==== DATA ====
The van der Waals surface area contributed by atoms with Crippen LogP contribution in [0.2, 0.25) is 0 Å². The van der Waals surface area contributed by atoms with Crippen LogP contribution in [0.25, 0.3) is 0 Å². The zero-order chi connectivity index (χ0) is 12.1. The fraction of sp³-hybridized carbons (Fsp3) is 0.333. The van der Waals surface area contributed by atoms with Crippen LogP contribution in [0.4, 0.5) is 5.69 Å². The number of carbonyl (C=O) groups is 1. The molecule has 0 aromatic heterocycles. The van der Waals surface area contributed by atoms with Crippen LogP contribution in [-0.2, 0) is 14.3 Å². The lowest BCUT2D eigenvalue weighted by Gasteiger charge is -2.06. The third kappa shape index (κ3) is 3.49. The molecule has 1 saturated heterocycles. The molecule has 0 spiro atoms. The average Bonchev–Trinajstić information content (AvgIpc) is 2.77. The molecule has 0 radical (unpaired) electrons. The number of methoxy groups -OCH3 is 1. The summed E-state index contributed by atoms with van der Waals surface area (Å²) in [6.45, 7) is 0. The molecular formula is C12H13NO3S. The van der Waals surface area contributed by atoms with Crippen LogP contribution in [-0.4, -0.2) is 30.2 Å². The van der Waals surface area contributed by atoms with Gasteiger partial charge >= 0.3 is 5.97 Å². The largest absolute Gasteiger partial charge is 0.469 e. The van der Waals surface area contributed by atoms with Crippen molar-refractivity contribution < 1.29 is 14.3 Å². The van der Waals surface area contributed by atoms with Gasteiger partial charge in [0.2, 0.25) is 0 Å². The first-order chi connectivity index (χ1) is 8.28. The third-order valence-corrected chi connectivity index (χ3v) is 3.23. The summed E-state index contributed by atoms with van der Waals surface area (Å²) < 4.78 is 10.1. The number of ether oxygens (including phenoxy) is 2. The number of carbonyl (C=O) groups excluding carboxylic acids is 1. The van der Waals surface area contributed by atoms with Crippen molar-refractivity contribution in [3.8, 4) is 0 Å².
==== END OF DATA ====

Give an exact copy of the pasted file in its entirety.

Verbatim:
The van der Waals surface area contributed by atoms with Crippen LogP contribution in [0.2, 0.25) is 0 Å². The van der Waals surface area contributed by atoms with Crippen LogP contribution in [0.25, 0.3) is 0 Å². The zero-order chi connectivity index (χ0) is 12.1. The fraction of sp³-hybridized carbons (Fsp3) is 0.333. The van der Waals surface area contributed by atoms with Crippen LogP contribution in [0.4, 0.5) is 5.69 Å². The number of carbonyl (C=O) groups is 1. The molecule has 0 aromatic heterocycles. The van der Waals surface area contributed by atoms with Crippen LogP contribution in [-0.2, 0) is 14.3 Å². The lowest BCUT2D eigenvalue weighted by Gasteiger charge is -2.06. The third kappa shape index (κ3) is 3.49. The molecule has 1 saturated heterocycles. The molecule has 0 spiro atoms. The average Bonchev–Trinajstić information content (AvgIpc) is 2.77. The molecule has 0 radical (unpaired) electrons. The number of methoxy groups -OCH3 is 1. The summed E-state index contributed by atoms with van der Waals surface area (Å²) in [6.45, 7) is 0. The molecular formula is C12H13NO3S. The van der Waals surface area contributed by atoms with Crippen LogP contribution in [-0.4, -0.2) is 30.2 Å². The van der Waals surface area contributed by atoms with Gasteiger partial charge >= 0.3 is 5.97 Å². The largest absolute Gasteiger partial charge is 0.469 e. The van der Waals surface area contributed by atoms with Crippen molar-refractivity contribution < 1.29 is 14.3 Å². The van der Waals surface area contributed by atoms with Gasteiger partial charge in [0.2, 0.25) is 0 Å². The first-order chi connectivity index (χ1) is 8.28. The third-order valence-corrected chi connectivity index (χ3v) is 3.23. The summed E-state index contributed by atoms with van der Waals surface area (Å²) < 4.78 is 10.1. The number of ether oxygens (including phenoxy) is 2. The number of carbonyl (C=O) groups excluding carboxylic acids is 1. The van der Waals surface area contributed by atoms with Crippen molar-refractivity contribution in [3.8, 4) is 0 Å².